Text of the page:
continental lithosphere was ca. 5-8 km3/year in the Archean and twice higher at 2.1-1.7 Ga. About 50% of the present continental lithosphere was formed by 1.8 Ga.

2) The growth rate of the lithosphere since the Archean (as manifested by its present-day lithospheric volume for terranes of different ages) (
Figure 10b) does not
reveal a peak in lithospheric volume at 2.6-2.7 Ga as expected from growth curves for juvenile crust (
Figure 10c).
A nearly zero rate of lithosphere recycling (
Figure 10d) was calculated for the Archean-early Proterozoic lithosphere, reflecting stabilization of cratonic lithosphere
by the late Archean and its enhanced survivability.

3) The major peak in the rate of lithospheric growth correlates with one of the major world-wide recognized crust-forming episodes at 2.0-1.7 Ga and is followed by a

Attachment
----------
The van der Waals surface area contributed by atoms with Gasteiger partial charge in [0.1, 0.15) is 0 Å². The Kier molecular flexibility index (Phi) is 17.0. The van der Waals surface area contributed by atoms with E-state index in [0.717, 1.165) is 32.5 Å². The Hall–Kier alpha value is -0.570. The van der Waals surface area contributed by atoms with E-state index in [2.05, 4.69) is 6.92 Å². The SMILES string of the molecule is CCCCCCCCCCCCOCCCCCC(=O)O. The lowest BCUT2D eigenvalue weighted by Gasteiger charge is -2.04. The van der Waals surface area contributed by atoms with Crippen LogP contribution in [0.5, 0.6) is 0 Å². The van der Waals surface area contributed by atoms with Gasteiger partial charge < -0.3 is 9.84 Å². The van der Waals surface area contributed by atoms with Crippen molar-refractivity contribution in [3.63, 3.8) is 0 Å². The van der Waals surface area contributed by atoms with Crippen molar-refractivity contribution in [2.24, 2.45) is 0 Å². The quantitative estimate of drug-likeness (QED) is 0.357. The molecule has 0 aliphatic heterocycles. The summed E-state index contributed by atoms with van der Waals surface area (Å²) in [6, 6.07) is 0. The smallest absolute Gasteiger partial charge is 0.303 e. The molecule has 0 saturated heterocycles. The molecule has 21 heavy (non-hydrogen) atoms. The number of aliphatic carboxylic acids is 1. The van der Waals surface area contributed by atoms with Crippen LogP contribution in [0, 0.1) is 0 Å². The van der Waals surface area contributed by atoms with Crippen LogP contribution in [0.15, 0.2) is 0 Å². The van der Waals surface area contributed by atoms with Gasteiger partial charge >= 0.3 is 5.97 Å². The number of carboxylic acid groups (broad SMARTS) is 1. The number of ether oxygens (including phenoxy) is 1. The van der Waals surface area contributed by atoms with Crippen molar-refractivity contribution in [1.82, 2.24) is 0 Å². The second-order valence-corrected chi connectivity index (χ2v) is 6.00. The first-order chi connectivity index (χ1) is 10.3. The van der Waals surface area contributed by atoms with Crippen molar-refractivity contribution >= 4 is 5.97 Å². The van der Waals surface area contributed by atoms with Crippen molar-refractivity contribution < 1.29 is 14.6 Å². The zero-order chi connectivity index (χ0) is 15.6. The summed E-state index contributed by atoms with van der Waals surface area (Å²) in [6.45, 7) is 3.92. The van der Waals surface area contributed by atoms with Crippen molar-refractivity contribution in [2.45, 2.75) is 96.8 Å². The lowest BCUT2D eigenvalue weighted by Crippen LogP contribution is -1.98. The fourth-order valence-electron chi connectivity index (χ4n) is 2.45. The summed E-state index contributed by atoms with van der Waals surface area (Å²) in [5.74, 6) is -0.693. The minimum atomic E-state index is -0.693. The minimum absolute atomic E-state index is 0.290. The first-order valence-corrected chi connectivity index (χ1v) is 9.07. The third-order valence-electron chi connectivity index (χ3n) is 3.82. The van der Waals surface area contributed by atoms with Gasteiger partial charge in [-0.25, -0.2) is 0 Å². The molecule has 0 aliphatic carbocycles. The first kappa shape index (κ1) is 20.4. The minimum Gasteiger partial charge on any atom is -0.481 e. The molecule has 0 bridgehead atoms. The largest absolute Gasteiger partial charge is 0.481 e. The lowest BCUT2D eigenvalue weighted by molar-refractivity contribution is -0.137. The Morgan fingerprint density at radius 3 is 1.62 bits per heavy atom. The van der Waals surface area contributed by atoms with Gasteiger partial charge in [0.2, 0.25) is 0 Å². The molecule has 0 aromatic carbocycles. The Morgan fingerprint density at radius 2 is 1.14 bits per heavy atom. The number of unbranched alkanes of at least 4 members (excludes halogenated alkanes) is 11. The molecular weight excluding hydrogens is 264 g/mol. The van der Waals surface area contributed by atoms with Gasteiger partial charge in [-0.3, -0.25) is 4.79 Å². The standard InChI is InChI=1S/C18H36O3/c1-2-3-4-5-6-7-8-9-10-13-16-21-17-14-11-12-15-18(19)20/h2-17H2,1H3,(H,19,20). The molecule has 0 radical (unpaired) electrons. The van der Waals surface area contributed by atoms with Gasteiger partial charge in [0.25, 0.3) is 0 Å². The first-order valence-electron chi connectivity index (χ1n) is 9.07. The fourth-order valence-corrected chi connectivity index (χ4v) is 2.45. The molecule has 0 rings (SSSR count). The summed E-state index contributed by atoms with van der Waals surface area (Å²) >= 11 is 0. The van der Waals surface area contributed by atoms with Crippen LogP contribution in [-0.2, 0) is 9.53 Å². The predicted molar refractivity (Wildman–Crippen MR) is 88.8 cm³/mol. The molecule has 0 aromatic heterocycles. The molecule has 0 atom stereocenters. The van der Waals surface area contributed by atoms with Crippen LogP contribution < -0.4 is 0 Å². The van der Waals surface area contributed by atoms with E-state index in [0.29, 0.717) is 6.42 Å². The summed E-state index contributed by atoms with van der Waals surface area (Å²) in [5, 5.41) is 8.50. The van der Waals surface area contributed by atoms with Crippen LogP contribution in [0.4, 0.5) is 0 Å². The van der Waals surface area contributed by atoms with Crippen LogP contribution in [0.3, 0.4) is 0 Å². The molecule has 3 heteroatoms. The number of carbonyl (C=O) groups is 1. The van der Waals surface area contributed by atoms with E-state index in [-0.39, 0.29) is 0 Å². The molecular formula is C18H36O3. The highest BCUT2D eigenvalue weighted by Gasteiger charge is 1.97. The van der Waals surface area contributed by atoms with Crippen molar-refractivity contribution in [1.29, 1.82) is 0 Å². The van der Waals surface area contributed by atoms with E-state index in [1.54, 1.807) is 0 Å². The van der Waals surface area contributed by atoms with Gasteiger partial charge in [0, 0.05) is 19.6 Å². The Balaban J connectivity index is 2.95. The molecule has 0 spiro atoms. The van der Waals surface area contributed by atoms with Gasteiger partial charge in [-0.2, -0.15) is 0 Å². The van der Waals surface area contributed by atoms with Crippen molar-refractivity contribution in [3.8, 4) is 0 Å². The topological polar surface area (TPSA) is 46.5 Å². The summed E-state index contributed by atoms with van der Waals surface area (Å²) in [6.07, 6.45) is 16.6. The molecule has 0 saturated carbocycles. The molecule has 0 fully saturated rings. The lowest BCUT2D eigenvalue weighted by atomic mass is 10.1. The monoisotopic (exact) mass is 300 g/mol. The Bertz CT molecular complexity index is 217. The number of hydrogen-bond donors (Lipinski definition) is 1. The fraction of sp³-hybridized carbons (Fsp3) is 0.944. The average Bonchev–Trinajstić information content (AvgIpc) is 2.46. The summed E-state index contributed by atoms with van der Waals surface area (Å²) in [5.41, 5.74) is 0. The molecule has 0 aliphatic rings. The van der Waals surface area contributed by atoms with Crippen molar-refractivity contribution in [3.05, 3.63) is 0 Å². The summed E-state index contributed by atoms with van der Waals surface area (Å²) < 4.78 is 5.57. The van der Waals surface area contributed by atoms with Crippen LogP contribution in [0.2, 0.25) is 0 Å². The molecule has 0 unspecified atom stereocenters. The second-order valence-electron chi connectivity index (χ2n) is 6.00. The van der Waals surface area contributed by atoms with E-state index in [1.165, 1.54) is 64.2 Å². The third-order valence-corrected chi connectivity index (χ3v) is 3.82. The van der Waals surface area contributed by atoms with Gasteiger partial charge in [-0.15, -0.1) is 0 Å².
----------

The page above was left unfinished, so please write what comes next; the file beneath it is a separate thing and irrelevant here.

global extraction of Proterozoic massif-type anorthosites. I propose that large-scale variations in lithospheric thickness at cratonic margins and at paleoterrane
boundaries controlled anorogenic magmatism and, in particular, the extraction of Precambrian anorthosites which were produced by vigorous small-scale
convection at the margins of continental lithospheric keels formed at 2.0-1.7 Ga.
  • The hypothesis is based on the observed correlations
  • (a)  between the spatial distribution of Proterozoic anorthosites and lithospheric structure and
  • (b) between the time of their extraction and lithosphere growth rate.
More common and more voluminous occurrence of middle Proterozoic massive anorthosites in the northern hemisphere (where xenolith and thermal data suggest
an exceptionally thick lithosphere) supports the hypothesis that their emplacement can be associated with a presence of >250 km lithospheric roots.
Figure 8.
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International Lithosphere
Programme ILP
Irina M. Artemieva
Geology Section, IGN
University of Copenhagen
Øster Voldgade 10
Copenhagen DK-1350